The Fiat 500 is the rare new car that is as much a charismatic lifestyle statement as a means of transportation. Its lively moves and bright, interesting styling approach bring a welcome sense of lightheartedness and fun to a market dominated by exercises in restrained rationality.

Pricing and Equipment

Sold in the United States since 2012, Fiat simplified the 500's trim level structure for 2017, going from six to three grades of the 500, while knocking a noticeable amount off stated MSRPs in the process. The base Pop starts at a very appealing $15,990 (all prices include a $995 destination fee) and includes such necessities as air conditioning, Bluetooth connectivity, a five-inch touchscreen to control the Uconnect infotainment system, and your choice of 15 paint shades. The more upscale Lounge has an MSRP of $19,490 and adds a number of functional upgrades and fashionable flourishes such as:

  • Automatic temperature control
  • Leather-upholstered front seats with heaters
  • Fixed glass roof
  • Rear park assist
  • Security alarm

The street-racer Abarth stickers at $20,990 and benefits from a meaningful round of performance-enhancing upgrades. Selecting an automatic transmission in any version adds $995 to the bottom line.

All 500s are powered by a 1.4-liter inline-four engine. The motors in the Pop and Lounge make 101 horsepower; the Abarth plumbs in a turbocharger to raise output to 160. Either a five-speed manual or six-speed automatic transfers drive to the front wheels. EPA fuel economy estimates for the Pop and Lounge are 31 city miles per gallon and 38 highway with the manual transmission and 27 city and 34 highway for the automatic. The raucous Abarth should return of 28 mpg city and 34 highway with the manual and 24 city and 32 highway for the automatic.

The 500c is identical to the 500 save for a rollback fabric top, and a battery-powered 500e is available in California and Oregon; both are covered separately. And although the names would imply a shared basis, the five-door 500L and the 500C crossover are completely different from the 500.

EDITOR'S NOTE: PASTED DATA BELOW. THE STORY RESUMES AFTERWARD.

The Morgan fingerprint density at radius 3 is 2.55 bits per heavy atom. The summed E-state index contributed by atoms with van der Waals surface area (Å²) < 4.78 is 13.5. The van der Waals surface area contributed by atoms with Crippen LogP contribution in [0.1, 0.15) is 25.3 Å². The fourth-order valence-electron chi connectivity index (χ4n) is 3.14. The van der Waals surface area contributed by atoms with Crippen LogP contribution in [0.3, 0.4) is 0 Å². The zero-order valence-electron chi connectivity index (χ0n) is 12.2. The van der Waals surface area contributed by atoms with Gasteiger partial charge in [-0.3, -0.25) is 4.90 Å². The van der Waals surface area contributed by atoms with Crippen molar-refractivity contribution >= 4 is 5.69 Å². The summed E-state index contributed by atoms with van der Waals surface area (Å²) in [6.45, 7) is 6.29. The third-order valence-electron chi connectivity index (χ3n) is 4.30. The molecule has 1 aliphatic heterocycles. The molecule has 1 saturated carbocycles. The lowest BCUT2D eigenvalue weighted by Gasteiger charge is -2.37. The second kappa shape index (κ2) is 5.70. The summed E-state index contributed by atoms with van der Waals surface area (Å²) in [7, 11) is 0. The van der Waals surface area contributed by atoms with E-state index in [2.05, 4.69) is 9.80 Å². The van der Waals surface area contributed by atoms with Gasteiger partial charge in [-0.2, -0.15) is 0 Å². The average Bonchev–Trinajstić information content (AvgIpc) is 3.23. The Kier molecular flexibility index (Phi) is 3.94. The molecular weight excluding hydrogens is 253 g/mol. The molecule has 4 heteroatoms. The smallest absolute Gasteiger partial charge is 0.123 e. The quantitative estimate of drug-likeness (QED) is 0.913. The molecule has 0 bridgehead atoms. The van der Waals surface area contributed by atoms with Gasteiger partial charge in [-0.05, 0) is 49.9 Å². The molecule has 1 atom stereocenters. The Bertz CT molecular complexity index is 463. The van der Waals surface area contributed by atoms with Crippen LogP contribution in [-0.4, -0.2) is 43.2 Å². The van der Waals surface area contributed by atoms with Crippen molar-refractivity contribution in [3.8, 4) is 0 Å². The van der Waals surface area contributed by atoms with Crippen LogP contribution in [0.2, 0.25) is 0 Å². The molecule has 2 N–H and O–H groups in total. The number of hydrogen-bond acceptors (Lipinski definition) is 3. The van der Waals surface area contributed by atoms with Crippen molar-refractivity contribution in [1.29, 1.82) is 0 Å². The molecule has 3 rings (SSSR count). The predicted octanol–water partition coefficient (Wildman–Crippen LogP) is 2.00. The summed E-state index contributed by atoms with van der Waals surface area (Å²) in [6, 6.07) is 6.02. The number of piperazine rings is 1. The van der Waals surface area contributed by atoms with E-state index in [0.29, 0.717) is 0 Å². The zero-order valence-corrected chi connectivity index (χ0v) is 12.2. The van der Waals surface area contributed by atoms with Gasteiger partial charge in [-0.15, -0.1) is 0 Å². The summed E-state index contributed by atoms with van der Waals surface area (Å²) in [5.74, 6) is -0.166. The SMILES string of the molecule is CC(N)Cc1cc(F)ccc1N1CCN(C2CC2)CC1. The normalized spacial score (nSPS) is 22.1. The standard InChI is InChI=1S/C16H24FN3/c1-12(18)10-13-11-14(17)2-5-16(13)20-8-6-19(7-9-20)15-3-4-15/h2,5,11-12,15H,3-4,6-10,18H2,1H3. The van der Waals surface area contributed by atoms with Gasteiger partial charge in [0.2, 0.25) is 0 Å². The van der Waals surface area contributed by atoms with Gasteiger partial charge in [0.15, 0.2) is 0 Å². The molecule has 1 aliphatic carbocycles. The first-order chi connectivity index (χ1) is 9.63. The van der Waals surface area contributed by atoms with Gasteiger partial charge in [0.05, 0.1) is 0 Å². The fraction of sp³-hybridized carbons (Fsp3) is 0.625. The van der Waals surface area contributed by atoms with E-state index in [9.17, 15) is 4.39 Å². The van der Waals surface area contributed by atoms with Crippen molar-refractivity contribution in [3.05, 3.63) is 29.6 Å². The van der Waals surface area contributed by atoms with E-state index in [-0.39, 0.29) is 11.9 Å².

Performance Pros

Fiat 500
  • The 500's short wheelbase and direct steering endow it with a quick feel that makes it easy to run through city centers or along winding back roads.
  • The suspension tuning in the Pop and Lounge strikes a nice balance between handling and ride comfort.
  • The Abarth's caffeinated turbo power pairs with a gleeful punk-rock snarl of an exhaust note that's positively addicting.

Performance Cons

  • The 101-horsepower motor in the Pop and Lounge will seem lackluster at first to most American drivers. The key is to adopt a higher-revving, more Italian style of driving which makes it feel more usable.
  • Fuel economy is good but less impressive than the car's light weight and moderate power would indicate. Selecting the automatic also knocks an unusually high amount off of the EPA estimates achieved by 500s with the manual transmission.
  • Highway cruising is surprisingly tolerable given the 500's petite dimensions and taut suspension tuning, but those who regularly endure long Interstate drones may find the car's charm wearing thin after a while.

Interior Pros

  • The 500 makes the most of its simple materials with a well-considered, uncomplicated layout and creative styling choices.
  • The Lounge offers more (and more interesting) interior color options than is normal for a small, inexpensive car.
  • The Uconnect infotainment system is straightforward and easy to use.
  • The upright front seats and airport control-tower glass area make for excellent visibility.

Interior Cons

Fiat 500
  • Drivers may require time to come to terms with the 500's driving position, with its high seats and slightly bus-like steering wheel angle.
  • The 500 technically includes rear seats, although the ability to use them as a place for normal-sized humans to sit while the car is in use is debatable.
  • The curvy, closely-tailored body design also means that front seat room and cargo space take a hit compared to some boxier competitors.

The Most Pleasant Surprise

Automakers have experimented with postmodern retro themes for decades, but very few attempts have worked as well – or as long – as the 500's blend of modern functionality, vintage signifiers, and animated character. The 500 almost doesn't seem like a retro design; it's simply a good city car with an unusual and very likable sense of aesthetics and spirit.

The Least Pleasant Surprise

There's no getting around the reality that the 500 is a small car with a tight interior. Larger front-seat occupants will probably feel hemmed in after a while, and friends forced to sit in the back may wonder what they did to offend the driver.

The Bottom Line

The 500 remains a cheerful breath of fresh air in a too-serious automotive ecosystem. We recommend the manual transmission regardless of trim level; both drivability and fuel economy see big benefits, and the added engagement is very much in keeping with its classic Italian style. If your life can fit inside its close quarters, it is a very enjoyable way to get around.